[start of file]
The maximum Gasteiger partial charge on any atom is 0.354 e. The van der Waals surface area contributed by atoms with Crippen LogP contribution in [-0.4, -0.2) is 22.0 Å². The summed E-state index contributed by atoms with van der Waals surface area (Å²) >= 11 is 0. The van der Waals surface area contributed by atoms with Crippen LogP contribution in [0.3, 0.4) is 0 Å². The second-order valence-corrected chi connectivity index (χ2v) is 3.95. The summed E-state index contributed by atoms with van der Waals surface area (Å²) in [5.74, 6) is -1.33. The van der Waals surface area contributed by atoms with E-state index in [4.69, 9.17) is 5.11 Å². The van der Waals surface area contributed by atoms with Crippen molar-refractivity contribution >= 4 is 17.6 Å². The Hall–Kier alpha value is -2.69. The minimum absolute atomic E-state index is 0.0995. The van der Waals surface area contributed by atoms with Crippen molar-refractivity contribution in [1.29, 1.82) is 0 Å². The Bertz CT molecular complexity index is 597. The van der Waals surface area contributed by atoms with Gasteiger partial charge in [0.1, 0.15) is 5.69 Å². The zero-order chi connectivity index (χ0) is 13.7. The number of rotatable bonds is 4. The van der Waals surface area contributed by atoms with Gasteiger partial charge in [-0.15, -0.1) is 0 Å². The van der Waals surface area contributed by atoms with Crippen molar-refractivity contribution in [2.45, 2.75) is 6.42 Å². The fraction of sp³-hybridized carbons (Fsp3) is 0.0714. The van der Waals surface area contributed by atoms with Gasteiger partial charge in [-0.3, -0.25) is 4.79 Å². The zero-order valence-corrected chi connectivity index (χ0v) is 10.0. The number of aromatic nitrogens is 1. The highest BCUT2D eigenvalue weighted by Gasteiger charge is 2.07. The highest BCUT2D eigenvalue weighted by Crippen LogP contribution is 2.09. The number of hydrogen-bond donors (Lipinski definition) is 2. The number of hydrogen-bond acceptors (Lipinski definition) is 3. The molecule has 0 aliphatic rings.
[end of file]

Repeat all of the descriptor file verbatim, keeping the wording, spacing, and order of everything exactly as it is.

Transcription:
The maximum Gasteiger partial charge on any atom is 0.354 e. The van der Waals surface area contributed by atoms with Crippen LogP contribution in [-0.4, -0.2) is 22.0 Å². The summed E-state index contributed by atoms with van der Waals surface area (Å²) >= 11 is 0. The van der Waals surface area contributed by atoms with Crippen LogP contribution in [0.3, 0.4) is 0 Å². The second-order valence-corrected chi connectivity index (χ2v) is 3.95. The summed E-state index contributed by atoms with van der Waals surface area (Å²) in [5.74, 6) is -1.33. The van der Waals surface area contributed by atoms with E-state index in [4.69, 9.17) is 5.11 Å². The van der Waals surface area contributed by atoms with Crippen molar-refractivity contribution >= 4 is 17.6 Å². The Hall–Kier alpha value is -2.69. The minimum absolute atomic E-state index is 0.0995. The van der Waals surface area contributed by atoms with Crippen molar-refractivity contribution in [1.29, 1.82) is 0 Å². The Bertz CT molecular complexity index is 597. The van der Waals surface area contributed by atoms with Gasteiger partial charge in [0.1, 0.15) is 5.69 Å². The zero-order chi connectivity index (χ0) is 13.7. The number of rotatable bonds is 4. The van der Waals surface area contributed by atoms with Gasteiger partial charge in [-0.15, -0.1) is 0 Å². The van der Waals surface area contributed by atoms with Crippen molar-refractivity contribution in [2.45, 2.75) is 6.42 Å². The fraction of sp³-hybridized carbons (Fsp3) is 0.0714. The van der Waals surface area contributed by atoms with Gasteiger partial charge in [-0.3, -0.25) is 4.79 Å². The zero-order valence-corrected chi connectivity index (χ0v) is 10.0. The number of aromatic nitrogens is 1. The highest BCUT2D eigenvalue weighted by Gasteiger charge is 2.07. The highest BCUT2D eigenvalue weighted by Crippen LogP contribution is 2.09. The number of hydrogen-bond donors (Lipinski definition) is 2. The number of hydrogen-bond acceptors (Lipinski definition) is 3. The molecule has 0 aliphatic rings.